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Page:Sacred Books of the East - Volume 21.djvu/297

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xi.
249
APPARITION OF A STÛPA.

the feet of the Lord Sâkyamuni and Prabhûtaratna, the Tathâgata, went up to the Bodhisattva Praâkûta and, after making the usual complimentary questions as to his health and welfare, seated himself at some distance. The Bodhisattva Praâkûta then addressed to Mañgusrî, the prince royal, the following question: Mañgusrî, how many beings hast thou educated[1] during thy stay in the sea? Mañgusrî answered: Many, innumerable, incalculable beings have I educated, so innumerable that words cannot express it, nor thought conceive it. Wait a while, young man of good family, thou shalt presently see a token. No sooner had Mañgusrî, the prince royal, spoken these words than instantaneously many thousands of lotuses rose from the bosom of the sea up to the sky, and on those lotuses were seated many thousands of Bodhisattvas, who flocked through the air to the Gridhrakûta mountain, where they stayed, appearing as meteors. All of them had been educated by Mañgusrî, the prince royal, to supreme, perfect enlightenment[2]. The Bodhisattvas amongst them who had formerly striven after the great vehicle extolled the virtues of the great vehicle and the six perfect virtues (Pâramitâs). Such as had been disciples extolled the vehicle of disciples. But all acknowledged the voidness (or vanity) of all laws (or things), as well as the virtues of the great vehicle. Mañgusrî, the prince royal, said to the Bodhisattva Praâkûta: Young man of good family, while I was staying in the bosom of the great ocean I have by all means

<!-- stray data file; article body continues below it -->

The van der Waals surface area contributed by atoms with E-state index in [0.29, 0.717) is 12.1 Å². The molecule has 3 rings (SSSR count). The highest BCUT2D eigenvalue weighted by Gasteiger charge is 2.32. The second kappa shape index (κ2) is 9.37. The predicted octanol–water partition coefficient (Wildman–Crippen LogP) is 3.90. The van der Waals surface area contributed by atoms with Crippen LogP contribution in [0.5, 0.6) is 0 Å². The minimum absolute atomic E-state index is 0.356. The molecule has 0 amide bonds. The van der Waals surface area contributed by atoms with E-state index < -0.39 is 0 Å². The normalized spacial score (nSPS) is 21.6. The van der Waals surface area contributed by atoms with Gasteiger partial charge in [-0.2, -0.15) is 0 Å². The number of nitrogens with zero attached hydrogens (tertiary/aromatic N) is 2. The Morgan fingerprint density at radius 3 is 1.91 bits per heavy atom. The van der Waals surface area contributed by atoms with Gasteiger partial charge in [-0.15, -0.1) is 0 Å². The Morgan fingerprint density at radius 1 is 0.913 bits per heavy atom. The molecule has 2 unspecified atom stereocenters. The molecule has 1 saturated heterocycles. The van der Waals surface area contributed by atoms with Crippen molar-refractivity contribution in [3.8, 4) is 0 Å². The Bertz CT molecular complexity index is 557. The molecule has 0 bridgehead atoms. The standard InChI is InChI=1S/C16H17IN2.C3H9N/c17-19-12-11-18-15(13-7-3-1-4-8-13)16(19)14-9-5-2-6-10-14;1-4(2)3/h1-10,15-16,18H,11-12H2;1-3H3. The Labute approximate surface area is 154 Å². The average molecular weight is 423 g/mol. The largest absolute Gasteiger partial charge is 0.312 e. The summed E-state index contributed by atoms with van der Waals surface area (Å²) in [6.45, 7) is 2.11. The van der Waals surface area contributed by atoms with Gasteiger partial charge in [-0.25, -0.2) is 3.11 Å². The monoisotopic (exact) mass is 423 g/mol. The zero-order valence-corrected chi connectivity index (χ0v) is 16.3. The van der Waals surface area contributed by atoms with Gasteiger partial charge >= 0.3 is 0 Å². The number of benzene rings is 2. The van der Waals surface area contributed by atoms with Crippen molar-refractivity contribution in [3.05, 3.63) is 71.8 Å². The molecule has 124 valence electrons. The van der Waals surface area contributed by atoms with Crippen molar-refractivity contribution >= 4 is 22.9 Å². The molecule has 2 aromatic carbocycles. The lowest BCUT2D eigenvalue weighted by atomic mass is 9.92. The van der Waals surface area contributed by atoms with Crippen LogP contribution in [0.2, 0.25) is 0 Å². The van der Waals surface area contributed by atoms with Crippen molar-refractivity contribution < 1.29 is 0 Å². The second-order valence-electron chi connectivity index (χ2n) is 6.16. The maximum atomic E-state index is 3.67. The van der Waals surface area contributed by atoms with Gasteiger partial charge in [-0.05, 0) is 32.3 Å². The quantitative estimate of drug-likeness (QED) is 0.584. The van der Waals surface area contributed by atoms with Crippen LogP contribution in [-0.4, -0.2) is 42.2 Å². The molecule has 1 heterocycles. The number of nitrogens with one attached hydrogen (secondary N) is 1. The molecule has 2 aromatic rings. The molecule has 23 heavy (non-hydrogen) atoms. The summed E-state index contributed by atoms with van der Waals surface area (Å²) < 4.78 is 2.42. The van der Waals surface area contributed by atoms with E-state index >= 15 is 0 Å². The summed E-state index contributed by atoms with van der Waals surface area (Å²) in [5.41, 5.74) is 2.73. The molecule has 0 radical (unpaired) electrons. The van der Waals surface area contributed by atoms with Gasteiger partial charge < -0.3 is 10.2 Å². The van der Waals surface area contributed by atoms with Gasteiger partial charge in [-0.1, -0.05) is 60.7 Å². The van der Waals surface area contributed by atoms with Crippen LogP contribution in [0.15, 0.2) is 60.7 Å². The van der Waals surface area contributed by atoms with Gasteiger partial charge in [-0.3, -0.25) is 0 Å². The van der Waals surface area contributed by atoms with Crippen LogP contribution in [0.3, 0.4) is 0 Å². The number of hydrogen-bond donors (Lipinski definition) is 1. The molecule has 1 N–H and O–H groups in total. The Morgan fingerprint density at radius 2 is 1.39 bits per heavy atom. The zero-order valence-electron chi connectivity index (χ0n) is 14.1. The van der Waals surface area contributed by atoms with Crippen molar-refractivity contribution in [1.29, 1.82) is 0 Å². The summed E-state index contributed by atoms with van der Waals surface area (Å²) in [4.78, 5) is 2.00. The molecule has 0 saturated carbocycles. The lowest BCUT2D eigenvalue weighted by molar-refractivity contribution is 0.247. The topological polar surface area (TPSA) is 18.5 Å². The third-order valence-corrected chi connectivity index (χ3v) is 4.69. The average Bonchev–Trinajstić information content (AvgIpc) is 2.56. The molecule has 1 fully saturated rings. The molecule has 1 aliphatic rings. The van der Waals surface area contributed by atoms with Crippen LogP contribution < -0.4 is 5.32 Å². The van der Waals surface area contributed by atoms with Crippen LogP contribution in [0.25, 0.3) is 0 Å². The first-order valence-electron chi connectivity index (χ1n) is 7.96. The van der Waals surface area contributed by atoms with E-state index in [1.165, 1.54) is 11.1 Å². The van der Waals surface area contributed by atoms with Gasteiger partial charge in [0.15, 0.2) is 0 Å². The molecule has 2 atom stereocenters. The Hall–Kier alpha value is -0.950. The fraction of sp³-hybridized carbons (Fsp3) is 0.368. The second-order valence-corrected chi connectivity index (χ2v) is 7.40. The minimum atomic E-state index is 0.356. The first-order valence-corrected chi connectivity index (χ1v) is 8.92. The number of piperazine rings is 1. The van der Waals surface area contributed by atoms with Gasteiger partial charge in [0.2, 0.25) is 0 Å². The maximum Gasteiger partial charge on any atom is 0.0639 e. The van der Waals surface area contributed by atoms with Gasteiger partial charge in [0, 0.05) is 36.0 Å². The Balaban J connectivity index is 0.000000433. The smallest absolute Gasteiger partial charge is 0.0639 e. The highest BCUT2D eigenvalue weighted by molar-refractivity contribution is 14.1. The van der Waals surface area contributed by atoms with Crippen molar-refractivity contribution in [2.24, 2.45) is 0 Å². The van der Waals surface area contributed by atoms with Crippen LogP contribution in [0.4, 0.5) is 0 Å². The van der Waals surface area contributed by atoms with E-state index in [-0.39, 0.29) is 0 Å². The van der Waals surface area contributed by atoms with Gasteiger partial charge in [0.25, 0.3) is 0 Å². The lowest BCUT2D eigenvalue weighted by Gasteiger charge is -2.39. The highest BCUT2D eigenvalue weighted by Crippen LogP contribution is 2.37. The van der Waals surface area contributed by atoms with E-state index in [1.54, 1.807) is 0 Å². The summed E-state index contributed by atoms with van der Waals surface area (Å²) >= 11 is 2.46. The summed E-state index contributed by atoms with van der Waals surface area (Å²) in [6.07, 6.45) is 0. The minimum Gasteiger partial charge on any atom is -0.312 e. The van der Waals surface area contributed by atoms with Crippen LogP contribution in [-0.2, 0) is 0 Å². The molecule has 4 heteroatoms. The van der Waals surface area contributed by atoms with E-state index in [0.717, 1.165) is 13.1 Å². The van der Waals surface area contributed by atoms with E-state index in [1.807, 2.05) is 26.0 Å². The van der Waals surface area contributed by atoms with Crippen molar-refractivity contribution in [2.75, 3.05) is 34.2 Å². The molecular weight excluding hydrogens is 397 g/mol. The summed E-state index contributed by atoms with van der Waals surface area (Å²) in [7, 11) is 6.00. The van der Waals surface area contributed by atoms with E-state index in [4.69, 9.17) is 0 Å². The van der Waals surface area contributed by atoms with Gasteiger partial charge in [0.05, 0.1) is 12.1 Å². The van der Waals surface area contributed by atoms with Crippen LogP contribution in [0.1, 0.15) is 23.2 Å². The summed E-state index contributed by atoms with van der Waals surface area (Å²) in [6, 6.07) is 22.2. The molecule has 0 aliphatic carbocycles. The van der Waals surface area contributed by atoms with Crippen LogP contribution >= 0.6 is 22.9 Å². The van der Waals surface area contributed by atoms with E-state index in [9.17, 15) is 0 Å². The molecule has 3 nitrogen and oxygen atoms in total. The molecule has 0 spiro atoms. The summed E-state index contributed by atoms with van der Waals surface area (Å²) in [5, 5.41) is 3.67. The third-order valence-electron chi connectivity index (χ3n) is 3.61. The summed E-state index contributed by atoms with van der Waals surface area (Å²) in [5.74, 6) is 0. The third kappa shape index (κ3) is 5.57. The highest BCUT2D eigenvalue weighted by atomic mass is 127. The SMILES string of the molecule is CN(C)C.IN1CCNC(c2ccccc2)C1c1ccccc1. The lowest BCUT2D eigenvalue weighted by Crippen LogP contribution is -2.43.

1. Properly, lead, lead out.
  2. Here Mañgusrî appears in the character of Hermes ψυχοπομπός.